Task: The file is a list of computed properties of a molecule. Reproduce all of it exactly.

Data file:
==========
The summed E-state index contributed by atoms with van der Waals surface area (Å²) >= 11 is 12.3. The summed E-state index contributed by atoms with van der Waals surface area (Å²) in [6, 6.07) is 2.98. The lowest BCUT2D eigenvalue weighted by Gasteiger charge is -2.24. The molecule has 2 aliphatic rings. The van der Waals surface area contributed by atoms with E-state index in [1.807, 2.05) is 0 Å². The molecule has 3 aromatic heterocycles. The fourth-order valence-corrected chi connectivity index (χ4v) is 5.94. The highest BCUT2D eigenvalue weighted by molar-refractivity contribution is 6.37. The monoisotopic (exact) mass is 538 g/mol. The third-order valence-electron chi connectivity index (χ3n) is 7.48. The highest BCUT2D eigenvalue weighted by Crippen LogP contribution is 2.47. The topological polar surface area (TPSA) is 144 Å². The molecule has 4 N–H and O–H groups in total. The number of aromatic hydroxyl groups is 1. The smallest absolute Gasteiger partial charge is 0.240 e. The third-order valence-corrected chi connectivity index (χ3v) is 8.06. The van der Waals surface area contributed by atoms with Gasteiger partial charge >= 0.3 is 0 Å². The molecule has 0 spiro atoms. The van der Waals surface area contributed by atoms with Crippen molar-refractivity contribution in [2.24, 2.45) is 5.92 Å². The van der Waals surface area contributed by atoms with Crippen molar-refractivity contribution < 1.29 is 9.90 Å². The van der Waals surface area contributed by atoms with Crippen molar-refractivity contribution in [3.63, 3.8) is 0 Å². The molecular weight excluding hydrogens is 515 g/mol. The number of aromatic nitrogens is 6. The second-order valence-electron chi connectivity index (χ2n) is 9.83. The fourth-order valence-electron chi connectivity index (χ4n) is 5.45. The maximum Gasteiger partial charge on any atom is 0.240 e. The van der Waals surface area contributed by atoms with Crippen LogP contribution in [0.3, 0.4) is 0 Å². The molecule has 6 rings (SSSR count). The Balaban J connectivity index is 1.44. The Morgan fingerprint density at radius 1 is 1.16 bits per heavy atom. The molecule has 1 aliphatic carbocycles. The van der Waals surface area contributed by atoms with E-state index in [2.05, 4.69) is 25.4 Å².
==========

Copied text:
The summed E-state index contributed by atoms with van der Waals surface area (Å²) >= 11 is 12.3. The summed E-state index contributed by atoms with van der Waals surface area (Å²) in [6, 6.07) is 2.98. The lowest BCUT2D eigenvalue weighted by Gasteiger charge is -2.24. The molecule has 2 aliphatic rings. The van der Waals surface area contributed by atoms with E-state index in [1.807, 2.05) is 0 Å². The molecule has 3 aromatic heterocycles. The fourth-order valence-corrected chi connectivity index (χ4v) is 5.94. The highest BCUT2D eigenvalue weighted by molar-refractivity contribution is 6.37. The monoisotopic (exact) mass is 538 g/mol. The third-order valence-electron chi connectivity index (χ3n) is 7.48. The highest BCUT2D eigenvalue weighted by Crippen LogP contribution is 2.47. The topological polar surface area (TPSA) is 144 Å². The molecule has 4 N–H and O–H groups in total. The number of aromatic hydroxyl groups is 1. The smallest absolute Gasteiger partial charge is 0.240 e. The third-order valence-corrected chi connectivity index (χ3v) is 8.06. The van der Waals surface area contributed by atoms with Gasteiger partial charge >= 0.3 is 0 Å². The molecule has 0 spiro atoms. The van der Waals surface area contributed by atoms with Crippen molar-refractivity contribution in [2.24, 2.45) is 5.92 Å². The van der Waals surface area contributed by atoms with Crippen molar-refractivity contribution < 1.29 is 9.90 Å². The van der Waals surface area contributed by atoms with Crippen molar-refractivity contribution in [3.63, 3.8) is 0 Å². The molecular weight excluding hydrogens is 515 g/mol. The number of aromatic nitrogens is 6. The second-order valence-electron chi connectivity index (χ2n) is 9.83. The fourth-order valence-electron chi connectivity index (χ4n) is 5.45. The maximum Gasteiger partial charge on any atom is 0.240 e. The van der Waals surface area contributed by atoms with Crippen LogP contribution in [0.3, 0.4) is 0 Å². The molecule has 6 rings (SSSR count). The Balaban J connectivity index is 1.44. The Morgan fingerprint density at radius 1 is 1.16 bits per heavy atom. The molecule has 1 aliphatic carbocycles. The van der Waals surface area contributed by atoms with E-state index in [2.05, 4.69) is 25.4 Å².